Synopses & Reviews
Renowned through four award-winning books for his gritty and revelatory visions of the Caribbean, Bob Shacochis returns to occupied Haiti in The Woman Who Lost Her Soul
before sweeping across time and continents to unravel tangled knots of romance, espionage, and vengeance. In riveting prose, Shacochis builds a complex and disturbing story about the coming of age of America in a pre-9/11 world.
When humanitarian lawyer Tom Harrington travels to Haiti to investigate the murder of a beautiful and seductive photojournalist, he is confronted with a dangerous landscape riddled with poverty, corruption, and voodoo. Its the late 1990s, a time of brutal guerrilla warfare and civilian kidnappings, and everyone has secrets. The journalist, whom he knew years before as Jackie Scott, had a bigger investment in Haiti than it seemed, and to make sense of her death, Tom must plunge back into a thorny past and his complicated ties to both Jackie and Eville Burnette, a member of Special Forces who has been assigned to protect her.
From the violent, bandit-dominated terrain of World War II Dubrovnik to the exquisitely rendered Istanbul in the 1980s, Shacochis brandishes Jackie's shadowy family history with daring agility. Caught between her first love and the unsavory attentions of her father an elite spy and quintessential Cold War warrior pressuring his daughter to follow in his footsteps seventeen-year-old Jackie hatches a desperate escape plan that puts her on course to becoming the soulless woman Tom equally feared and desired.
Set over fifty years and in four countries backdropped by different wars, The Woman Who Lost Her Soul is a magnum opus that brings to life, through the mystique and allure of history, an intricate portrait of catastrophic events that led up to the war on terror and the America we are today.
"In Shacochis's powerful novel of sex, lies, and American foreign policy, 1990s Haiti, Nazi-occupied Croatia, and Cold War-era Istanbul are shown as places where people are pulled into a vortex of personal and political destruction. After leaving Haiti's Truth Commission, lawyer Tom Harrington returns to Florida and family routine until a private investigator asks him to help a client accused of murdering his wife, Renee Gardner, whom Harrington knew in Haiti as Jackie Scott. Harrington once took Jackie to a voodoo priest so she could ask him to restore her soul, and in flashbacks we discover why. First, Shacochis shows Jackie's father, Stjepan, as an eight-year-old Croatian boy during the German occupation who witnesses his father's beheading and his mother's torture. Forty years later, a teenage Jackie, then called Dorothy Chambers, learns the meaning of secret service from her father, who's serving as an American diplomat in Turkey. A brutal American-style le Carré, Shacochis details how espionage not only reflects a nation's character but can also endanger its soul. Gritty characters find themselves in grueling situations against a moral and physical landscape depicted in rich language as war-torn, resilient, angry, evil, and hopeful. Agent: Gail Hochman, Brandt & Hochman. (Sept.)" Publishers Weekly (Starred Review) Copyright PWxyz, LLC. All rights reserved.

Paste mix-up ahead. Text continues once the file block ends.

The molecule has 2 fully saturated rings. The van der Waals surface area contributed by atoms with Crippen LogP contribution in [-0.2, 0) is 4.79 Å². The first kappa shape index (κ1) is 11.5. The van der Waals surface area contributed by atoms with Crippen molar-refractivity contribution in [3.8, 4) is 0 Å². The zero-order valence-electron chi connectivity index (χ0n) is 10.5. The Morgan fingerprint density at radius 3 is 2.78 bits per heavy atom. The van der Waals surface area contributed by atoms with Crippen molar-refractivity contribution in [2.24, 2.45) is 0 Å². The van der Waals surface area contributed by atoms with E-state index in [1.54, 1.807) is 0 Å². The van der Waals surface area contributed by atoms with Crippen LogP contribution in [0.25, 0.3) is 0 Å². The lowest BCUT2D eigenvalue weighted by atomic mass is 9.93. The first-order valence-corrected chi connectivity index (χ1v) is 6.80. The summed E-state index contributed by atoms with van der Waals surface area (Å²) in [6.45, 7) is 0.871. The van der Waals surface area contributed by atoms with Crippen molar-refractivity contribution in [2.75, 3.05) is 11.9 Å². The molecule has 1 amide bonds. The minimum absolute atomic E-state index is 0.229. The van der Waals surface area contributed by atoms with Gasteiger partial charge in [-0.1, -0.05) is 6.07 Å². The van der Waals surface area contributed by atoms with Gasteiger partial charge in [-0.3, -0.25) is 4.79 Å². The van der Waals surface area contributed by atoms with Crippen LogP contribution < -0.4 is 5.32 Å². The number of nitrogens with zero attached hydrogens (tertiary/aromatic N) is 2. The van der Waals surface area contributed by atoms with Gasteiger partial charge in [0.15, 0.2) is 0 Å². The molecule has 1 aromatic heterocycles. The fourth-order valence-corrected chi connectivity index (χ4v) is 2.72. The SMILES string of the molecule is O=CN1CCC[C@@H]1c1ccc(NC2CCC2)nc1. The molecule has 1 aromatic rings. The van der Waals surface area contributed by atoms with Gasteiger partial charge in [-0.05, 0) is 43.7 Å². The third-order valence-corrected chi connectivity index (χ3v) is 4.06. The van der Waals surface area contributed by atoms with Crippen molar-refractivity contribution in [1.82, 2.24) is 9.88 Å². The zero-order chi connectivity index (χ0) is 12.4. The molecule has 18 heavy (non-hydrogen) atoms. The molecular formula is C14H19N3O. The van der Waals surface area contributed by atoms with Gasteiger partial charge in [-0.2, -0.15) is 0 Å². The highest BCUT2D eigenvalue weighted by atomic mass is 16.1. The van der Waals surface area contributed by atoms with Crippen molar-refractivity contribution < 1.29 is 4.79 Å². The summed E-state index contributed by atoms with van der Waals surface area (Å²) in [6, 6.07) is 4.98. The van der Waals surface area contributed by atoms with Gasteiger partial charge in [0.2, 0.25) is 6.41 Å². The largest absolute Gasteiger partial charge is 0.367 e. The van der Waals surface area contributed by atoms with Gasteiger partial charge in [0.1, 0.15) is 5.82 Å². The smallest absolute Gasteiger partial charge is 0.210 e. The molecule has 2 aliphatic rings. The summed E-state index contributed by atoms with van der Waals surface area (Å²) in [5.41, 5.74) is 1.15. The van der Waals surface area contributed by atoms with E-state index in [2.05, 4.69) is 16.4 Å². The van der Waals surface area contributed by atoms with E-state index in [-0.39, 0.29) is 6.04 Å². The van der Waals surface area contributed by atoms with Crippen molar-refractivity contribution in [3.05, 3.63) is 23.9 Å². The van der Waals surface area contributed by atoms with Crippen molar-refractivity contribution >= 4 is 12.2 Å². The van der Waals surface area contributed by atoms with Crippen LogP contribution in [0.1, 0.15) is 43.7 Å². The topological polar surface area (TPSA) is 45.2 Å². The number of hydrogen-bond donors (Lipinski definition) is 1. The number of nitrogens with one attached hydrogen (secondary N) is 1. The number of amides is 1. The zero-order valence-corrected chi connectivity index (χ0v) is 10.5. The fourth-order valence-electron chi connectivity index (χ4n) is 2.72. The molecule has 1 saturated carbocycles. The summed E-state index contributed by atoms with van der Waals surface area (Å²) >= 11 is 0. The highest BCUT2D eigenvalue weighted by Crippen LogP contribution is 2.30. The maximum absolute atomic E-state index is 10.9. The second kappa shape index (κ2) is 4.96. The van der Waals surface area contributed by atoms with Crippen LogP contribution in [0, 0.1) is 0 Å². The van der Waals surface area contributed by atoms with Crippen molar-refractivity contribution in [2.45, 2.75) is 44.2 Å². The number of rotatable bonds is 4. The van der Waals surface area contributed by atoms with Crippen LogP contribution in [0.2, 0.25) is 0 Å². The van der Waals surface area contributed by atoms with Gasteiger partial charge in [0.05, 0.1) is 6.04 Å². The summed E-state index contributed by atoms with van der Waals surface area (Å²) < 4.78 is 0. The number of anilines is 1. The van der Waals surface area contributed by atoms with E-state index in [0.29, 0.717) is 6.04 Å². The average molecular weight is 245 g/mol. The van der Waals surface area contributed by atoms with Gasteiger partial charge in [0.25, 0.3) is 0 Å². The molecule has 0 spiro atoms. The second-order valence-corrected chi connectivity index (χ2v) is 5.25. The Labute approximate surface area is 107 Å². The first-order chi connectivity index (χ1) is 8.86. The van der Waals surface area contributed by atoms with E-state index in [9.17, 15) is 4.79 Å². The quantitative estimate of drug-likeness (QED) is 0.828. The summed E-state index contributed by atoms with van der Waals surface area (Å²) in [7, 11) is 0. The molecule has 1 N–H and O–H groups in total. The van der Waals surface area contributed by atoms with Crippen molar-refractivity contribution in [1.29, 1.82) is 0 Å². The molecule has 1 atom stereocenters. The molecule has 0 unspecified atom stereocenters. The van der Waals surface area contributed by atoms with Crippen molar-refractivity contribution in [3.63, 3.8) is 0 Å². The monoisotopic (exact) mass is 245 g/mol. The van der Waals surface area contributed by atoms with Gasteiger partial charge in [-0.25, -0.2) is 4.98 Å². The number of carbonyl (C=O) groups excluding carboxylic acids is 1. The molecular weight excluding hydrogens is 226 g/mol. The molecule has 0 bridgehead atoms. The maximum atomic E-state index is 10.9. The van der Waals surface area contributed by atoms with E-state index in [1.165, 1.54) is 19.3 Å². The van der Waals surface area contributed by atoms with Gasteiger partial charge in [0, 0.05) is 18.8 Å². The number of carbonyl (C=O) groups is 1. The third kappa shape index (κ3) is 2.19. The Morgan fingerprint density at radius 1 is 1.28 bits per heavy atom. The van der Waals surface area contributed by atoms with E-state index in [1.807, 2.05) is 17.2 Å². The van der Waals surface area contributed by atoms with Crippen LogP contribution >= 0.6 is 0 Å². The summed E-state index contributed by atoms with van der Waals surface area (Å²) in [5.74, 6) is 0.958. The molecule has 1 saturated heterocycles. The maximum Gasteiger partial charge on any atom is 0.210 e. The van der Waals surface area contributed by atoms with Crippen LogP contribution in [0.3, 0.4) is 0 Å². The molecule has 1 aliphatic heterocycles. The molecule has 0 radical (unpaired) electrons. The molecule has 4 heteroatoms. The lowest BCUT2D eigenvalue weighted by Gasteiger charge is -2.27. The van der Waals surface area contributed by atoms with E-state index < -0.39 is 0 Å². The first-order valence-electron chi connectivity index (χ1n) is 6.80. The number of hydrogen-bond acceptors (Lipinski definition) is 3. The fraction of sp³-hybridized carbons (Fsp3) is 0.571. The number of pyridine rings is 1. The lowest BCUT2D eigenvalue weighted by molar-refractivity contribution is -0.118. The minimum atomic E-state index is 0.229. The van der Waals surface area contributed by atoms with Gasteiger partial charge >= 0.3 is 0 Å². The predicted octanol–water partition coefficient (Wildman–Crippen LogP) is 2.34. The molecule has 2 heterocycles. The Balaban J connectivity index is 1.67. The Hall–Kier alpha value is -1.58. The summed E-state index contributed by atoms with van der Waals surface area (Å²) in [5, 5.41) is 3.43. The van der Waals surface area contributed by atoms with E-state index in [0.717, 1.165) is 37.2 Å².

"A masterful novel with the power to shake the bones of Graham Greene." Bruce Barcott, Outside Magazine
Brilliantly unveils the darker regions of human sexuality, evoked inside a historical build-up of international political deceit.” Jeffrey Hillard, Interview Magazine
Shacochis thinks big, and his new novel (his first in two decades) is truly magisterial...immensely readable, this eye-opener (which could have been titled 'Why We Are in the Middle East') is essential reading.” Library Journal (Starred Review)
"National Book Award-winning novelist Shacochis makes a long-awaited indeed, much-anticipated return to fiction with this stunning novel of love, innocence and honor lost....The wait was worth it...Shacochis has delivered a work that belongs alongside Joseph Conrad and Graham Greene....[The Woman Who Lost Her Soul] moves like a fast-flowing river, and it is memorably, smartly written....An often depressing, cautionary and thoroughly excellent tale of the excesses of empire, ambition and the too easily fragmented human soul." Kirkus (Starred Review)
"A beautifully written, Norman Mailerlike treatise on international politics, secret wars, espionage, and terrorism....A brilliant book, likely to win prizes, with echoes of Joseph Joseph Conrad, Graham Greene, and John le Carré." Booklist (Starred Review)
About the Author
Bob Shacochis's first collection of stories, Easy in the Islands, won the National Book Award for First Fiction, and his second collection, The Next New World, was awarded the Prix de Rome from the American Academy of Arts and Letters. He is also the author of the novel Swimming in the Volcano, a finalist for the National Book Award, and The Immaculate Invasion, a work of literary reportage that was a finalist for The New Yorker Book Award for Best Nonfiction of the Year. Shacochis is a contributing editor at Outside, a former columnist for Gentleman's Quarterly, and has served as a contributing editor for Harpers and GQ. His op-eds on the US military, Haiti, and Florida politics have appeared in the New York Times, The Washington Post, and The Wall Street Journal.